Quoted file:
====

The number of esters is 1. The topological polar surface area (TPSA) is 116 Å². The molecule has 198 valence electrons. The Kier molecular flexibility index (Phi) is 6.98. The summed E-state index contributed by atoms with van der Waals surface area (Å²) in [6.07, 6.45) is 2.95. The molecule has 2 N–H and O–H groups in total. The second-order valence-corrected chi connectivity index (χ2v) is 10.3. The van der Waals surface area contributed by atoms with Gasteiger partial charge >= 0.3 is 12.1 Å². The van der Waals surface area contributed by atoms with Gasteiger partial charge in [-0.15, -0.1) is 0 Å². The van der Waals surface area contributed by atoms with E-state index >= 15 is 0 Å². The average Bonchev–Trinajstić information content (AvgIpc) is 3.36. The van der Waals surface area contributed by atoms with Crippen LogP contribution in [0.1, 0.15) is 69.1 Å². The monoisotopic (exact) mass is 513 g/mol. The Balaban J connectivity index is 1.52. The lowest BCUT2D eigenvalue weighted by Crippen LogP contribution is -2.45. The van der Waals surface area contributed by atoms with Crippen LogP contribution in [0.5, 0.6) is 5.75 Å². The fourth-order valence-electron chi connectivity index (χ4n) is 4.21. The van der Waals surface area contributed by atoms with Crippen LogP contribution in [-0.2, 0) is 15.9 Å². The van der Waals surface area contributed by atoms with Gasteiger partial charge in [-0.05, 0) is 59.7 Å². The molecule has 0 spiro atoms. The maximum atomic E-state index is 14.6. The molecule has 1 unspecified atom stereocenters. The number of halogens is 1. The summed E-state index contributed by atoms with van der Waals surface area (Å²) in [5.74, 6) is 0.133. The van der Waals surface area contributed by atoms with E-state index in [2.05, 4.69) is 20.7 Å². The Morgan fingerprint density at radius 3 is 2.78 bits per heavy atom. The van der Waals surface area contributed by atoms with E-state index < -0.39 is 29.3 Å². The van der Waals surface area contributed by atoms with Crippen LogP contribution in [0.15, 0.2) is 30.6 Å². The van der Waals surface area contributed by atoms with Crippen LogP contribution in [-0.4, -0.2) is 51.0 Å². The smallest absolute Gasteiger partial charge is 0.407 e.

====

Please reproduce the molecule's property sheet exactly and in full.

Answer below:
The number of esters is 1. The topological polar surface area (TPSA) is 116 Å². The molecule has 198 valence electrons. The Kier molecular flexibility index (Phi) is 6.98. The summed E-state index contributed by atoms with van der Waals surface area (Å²) in [6.07, 6.45) is 2.95. The molecule has 2 N–H and O–H groups in total. The second-order valence-corrected chi connectivity index (χ2v) is 10.3. The van der Waals surface area contributed by atoms with Gasteiger partial charge >= 0.3 is 12.1 Å². The van der Waals surface area contributed by atoms with Gasteiger partial charge in [-0.15, -0.1) is 0 Å². The van der Waals surface area contributed by atoms with E-state index >= 15 is 0 Å². The average Bonchev–Trinajstić information content (AvgIpc) is 3.36. The van der Waals surface area contributed by atoms with Crippen LogP contribution in [0.1, 0.15) is 69.1 Å². The monoisotopic (exact) mass is 513 g/mol. The Balaban J connectivity index is 1.52. The lowest BCUT2D eigenvalue weighted by Crippen LogP contribution is -2.45. The van der Waals surface area contributed by atoms with Crippen LogP contribution in [0.5, 0.6) is 5.75 Å². The fourth-order valence-electron chi connectivity index (χ4n) is 4.21. The van der Waals surface area contributed by atoms with Crippen LogP contribution in [-0.2, 0) is 15.9 Å². The van der Waals surface area contributed by atoms with Gasteiger partial charge in [-0.05, 0) is 59.7 Å². The molecule has 0 spiro atoms. The maximum atomic E-state index is 14.6. The molecule has 1 unspecified atom stereocenters. The number of halogens is 1. The summed E-state index contributed by atoms with van der Waals surface area (Å²) in [5.74, 6) is 0.133. The van der Waals surface area contributed by atoms with E-state index in [2.05, 4.69) is 20.7 Å². The Morgan fingerprint density at radius 3 is 2.78 bits per heavy atom. The van der Waals surface area contributed by atoms with E-state index < -0.39 is 29.3 Å². The van der Waals surface area contributed by atoms with Crippen LogP contribution in [0.15, 0.2) is 30.6 Å². The van der Waals surface area contributed by atoms with Crippen LogP contribution in [-0.4, -0.2) is 51.0 Å². The smallest absolute Gasteiger partial charge is 0.407 e.